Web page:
DIY


It will be Sunday, June 17th @ 1:00 pm (13:00) @ Harmony Cafe 3287 M Street NW, Washington, DC 20007. (It’s in Georgetown, just a 10 – 15 minute walk from the Rosslyn Metro Station.)

Since most of us are DIY people, I figure after our late lunch, we can traipse down to the Paper Source store and look at their supplies, get some ideas, and check out their upcoming workshops.

If you’re interested in attending, please drop me line, so I can give the Harmony Cafe staff a rough head count when I arrive. Thanks!

It’s that time again… time for CheapChicWeddings.com’s annual Toilet Paper Wedding Dress contest!

2006 winner
Winner from 2006

2005 winner
Winner from 2005

It’s amazing what these girls can do with toilet paper. If I had some free time, I’d enter. The contest rules are available here.

This Sunday, April 29th at 2 pm, the Offbeat Bride DC Wedding Co-op will be meeting at Cosi (1647 20th Street Dupont Circle North Exit i.e. Q Street). (Thanks to
cchan8 for organizing this month’s meetup.)

At our last meetup, we had a lot of food and fun, and even Ariel Meadow Stallings, the author of Offbeat Bride, attended.

The Offbeat Bride DC Wedding Co-op is a community / sewing circle / support group / wedding co-op for brides to be and recently wedded brides in the Northern Virginia / Maryland / Washington D.C metro area.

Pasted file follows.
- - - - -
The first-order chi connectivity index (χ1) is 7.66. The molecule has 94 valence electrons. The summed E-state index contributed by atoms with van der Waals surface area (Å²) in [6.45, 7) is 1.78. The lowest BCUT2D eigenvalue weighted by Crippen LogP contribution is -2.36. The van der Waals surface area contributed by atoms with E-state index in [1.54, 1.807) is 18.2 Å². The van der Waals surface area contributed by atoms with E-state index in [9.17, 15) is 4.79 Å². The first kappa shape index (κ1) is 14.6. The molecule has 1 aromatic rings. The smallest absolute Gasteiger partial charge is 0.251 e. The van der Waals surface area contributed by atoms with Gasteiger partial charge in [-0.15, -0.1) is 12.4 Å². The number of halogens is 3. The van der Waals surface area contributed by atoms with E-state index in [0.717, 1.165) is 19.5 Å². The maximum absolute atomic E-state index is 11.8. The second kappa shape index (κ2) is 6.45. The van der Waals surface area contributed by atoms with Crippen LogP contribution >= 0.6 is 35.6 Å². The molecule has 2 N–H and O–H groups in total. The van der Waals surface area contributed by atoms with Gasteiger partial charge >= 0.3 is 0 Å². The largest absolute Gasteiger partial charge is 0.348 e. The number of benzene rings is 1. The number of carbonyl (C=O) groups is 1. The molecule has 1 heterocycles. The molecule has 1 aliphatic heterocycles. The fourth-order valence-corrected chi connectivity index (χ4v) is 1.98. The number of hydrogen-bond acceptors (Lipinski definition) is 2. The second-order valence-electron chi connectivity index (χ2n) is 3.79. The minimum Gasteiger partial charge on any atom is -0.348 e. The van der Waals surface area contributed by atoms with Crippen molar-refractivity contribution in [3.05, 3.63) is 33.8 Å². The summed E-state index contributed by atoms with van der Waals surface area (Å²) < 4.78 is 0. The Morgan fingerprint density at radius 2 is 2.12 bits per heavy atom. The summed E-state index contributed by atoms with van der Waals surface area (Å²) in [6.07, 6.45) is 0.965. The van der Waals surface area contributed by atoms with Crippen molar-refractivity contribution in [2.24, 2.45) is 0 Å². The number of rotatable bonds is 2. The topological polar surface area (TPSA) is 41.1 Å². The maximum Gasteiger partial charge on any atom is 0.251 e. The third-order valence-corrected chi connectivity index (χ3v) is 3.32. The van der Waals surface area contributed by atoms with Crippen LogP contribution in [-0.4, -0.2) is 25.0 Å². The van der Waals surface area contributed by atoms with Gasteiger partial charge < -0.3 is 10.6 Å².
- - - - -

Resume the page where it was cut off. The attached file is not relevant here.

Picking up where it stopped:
We hope to provide advice on vendors, locations, and assistance for non-traditional brides (and grooms) trying to plan and pull off their ideal wedding without losing their minds. It’s a group where you can vent, share experiences and resources, and be yourself without judgement.

Last Saturday, D. and I went to Paper Source in Georgetown. I’ve never been in a Paper Source store, but I heard amazing things about it. I love assemblage and decoupage. (I still kick myself for not studying more about assemblage in college.) I’ve always been fascinated with papers and boxes with compartments. I don’t know why. It’s probably the same reason why I like typeset sorts and trays. (Side Tangent: D. and I saw the Joseph Cornell exhibit while it was in town at the Smithsonian American Art Museum.)

Anyway, I walked into Paper Source and was overwhelmed. I wanted to feel all the papers. I wanted to buy invitation kits, paper flower kits, journals, ink, glue, etc… I dragged D. through the whole store, upstairs and downstairs. There were so many different things we could do with our invitations, decorations, and favors for our wedding that I could not figure out where to start. I picked up some information about their upcoming workshops. Hopefully, I can take advantage of the hands on aspects of the workshops to rule out projects that are just too expensive and labor intensive.
With our wedding being so small, I’d really like to create some uniquely personal invitations. Since our guest list is limited to our close friends and family, I don’t think we need save the date cards. Part of me wants to sit down and brainstorm with someone who already has all the supplies and experience crafting invitations, but another part of me says I won’t save any money by doing that, plus I want to play with the fancy paper and gadgets! Why should Sarah at Haute Papier and Mary Alice at Oh My My Design have all the fun?